A perfect storm was brewing at H&M when the features for checkout were growing but so was the technical and design debt. Also changing from waterfall delivery to agile we needed to find a way to support it!
Over the 2 years, I lead the Checkout design team of 3 fantastic designers across the web, app and in-store applications. I facilitated design sprints and laid the groundwork for the projects enabling new designers to take over and iterate.
I balanced design resources to support the 8 product team. Constantly played a servant leadership role, striving to challenge and support the designers working the team to drive the vision of the new checkout. While working with our Product Area Manager and Product Area Lead Engineer to meet our OKRs (Objective Key Results) for the area.
Secured design standards in Abstract and in Sketch for easier collaboration and onboard new designers.
When taking over the product area, I faced a few challenges. First, there was no previous documentation on what design decisions were made and why. The data we had was very binary — we could tell if a user completed the checkout but if they did complete, we couldn't pinpoint if were dropped off was. Our data in click-tale only help the last 90 days and in select markets. It was also difficult to do any A/B tests and get clean data due to the number of bugs that kept creeping up.
With the challenges above we need to support a few new initiatives. First, the backend infrastructure was being rebuilt to support APIs. Then, moving from web-views to native in our app checkout. And lastly supporting - how we can orchestrate orders from multiple vendors or warehouses.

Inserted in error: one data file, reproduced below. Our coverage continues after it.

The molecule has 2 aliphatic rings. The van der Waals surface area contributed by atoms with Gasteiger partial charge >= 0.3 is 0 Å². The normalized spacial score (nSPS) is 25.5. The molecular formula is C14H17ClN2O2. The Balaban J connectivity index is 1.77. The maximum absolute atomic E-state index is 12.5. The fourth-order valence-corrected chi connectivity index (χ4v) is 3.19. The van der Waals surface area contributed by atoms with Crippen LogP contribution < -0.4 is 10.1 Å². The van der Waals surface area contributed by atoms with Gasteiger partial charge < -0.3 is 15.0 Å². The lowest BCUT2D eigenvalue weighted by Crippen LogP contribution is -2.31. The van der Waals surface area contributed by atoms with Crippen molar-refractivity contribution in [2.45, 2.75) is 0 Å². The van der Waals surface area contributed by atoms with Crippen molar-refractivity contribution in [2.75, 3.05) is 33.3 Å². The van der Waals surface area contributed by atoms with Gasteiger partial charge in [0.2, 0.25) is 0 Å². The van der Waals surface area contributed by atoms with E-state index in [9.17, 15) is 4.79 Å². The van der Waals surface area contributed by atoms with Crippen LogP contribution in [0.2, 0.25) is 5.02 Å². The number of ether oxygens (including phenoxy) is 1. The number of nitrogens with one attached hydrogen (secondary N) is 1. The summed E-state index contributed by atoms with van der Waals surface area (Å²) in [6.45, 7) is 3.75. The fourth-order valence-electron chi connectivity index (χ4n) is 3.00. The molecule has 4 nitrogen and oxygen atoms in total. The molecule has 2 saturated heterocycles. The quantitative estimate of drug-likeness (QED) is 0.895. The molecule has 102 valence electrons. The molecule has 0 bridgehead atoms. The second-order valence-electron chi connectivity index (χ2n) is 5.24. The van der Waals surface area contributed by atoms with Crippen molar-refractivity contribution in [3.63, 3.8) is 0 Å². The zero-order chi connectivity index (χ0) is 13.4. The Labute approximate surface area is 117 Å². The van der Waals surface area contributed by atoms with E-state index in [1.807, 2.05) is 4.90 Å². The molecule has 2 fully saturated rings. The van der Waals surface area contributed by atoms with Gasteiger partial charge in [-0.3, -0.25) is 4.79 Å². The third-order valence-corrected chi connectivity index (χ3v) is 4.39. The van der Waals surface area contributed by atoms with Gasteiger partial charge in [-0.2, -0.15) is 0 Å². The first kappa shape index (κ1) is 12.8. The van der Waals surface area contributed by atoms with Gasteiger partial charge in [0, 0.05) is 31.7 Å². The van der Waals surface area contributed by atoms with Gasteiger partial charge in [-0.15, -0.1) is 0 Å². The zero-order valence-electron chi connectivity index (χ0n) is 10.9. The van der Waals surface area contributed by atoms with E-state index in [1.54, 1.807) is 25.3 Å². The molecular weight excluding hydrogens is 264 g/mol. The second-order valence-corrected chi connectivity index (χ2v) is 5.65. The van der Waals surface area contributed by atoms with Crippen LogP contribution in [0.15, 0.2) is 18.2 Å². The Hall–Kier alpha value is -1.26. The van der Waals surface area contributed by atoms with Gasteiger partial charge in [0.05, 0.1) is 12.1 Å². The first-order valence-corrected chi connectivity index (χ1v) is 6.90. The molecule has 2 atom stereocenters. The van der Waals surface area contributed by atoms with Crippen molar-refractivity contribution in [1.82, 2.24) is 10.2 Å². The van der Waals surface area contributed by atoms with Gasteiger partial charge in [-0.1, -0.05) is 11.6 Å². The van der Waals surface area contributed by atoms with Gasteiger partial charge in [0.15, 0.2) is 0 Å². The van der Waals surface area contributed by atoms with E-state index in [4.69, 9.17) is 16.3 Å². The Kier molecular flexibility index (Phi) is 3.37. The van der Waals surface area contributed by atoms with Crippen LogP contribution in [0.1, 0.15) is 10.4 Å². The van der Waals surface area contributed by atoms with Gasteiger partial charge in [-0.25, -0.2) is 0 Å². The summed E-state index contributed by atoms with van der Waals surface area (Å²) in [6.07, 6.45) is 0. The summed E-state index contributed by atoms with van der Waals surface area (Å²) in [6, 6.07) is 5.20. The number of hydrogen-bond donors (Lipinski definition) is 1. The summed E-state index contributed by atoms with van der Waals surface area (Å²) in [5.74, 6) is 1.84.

Increase conversion rate, reduce the amount of time it takes for a new customer to checkout and reduces the cognitive load on our users.
The final design
After a few months of work, we finally launched in Russia on the app and web.
How we got here
Strategy & Vision
Being new to the organization and raking over the product team. I needed a quick way to understand who our stakeholders were, their needs and what features are coming up that that need to support. But also quick check under the hood of how things work. To do this I facilitated a couple of design sprints. Allow us to all be on the same path forward, and align on our vision..
Checkout Vision Design Sprint
For this sprint, I facilitated, created prototypes and conducted usability testing.
To get the lay of the land quicker, I gathered our stakeholders and designers together for our first design sprint. This followed the 5 day GV Design sprint methodology. This sprint's focused on where do we want the checkout to be, and drive the vision.
Through the sprint process, it helps to see we needed to test 2 white-labelled prototypes. One used a long scroll and had all the information a customer needs to be filled in the present. The other used progressive reveal to show the user relevant information in sections.
Order Orchestration Design Sprint
For this sprint, I was a coach, participant, created prototypes and conducted usability testing.
I took a back seat and supported Martin Lechev facilitating debut. Pre sprint I coached him through the process and was there as a support and a helping hand if we got stuck anywhere or if stakeholders got a bit too heated. He did a great job and it was a joy to observe him lead and support him along the way.
For this sprint, we focused on the problem of sending multiple packages from multiple warehouses and vendors.
We learned the current checkout we had could not support this problem. Users were too confused and unclear how and when their packages would arrive. But we did learn that they are willing to wait a little bit longer if it meant it would arrive together.
Competitors analysts & Adjacent markets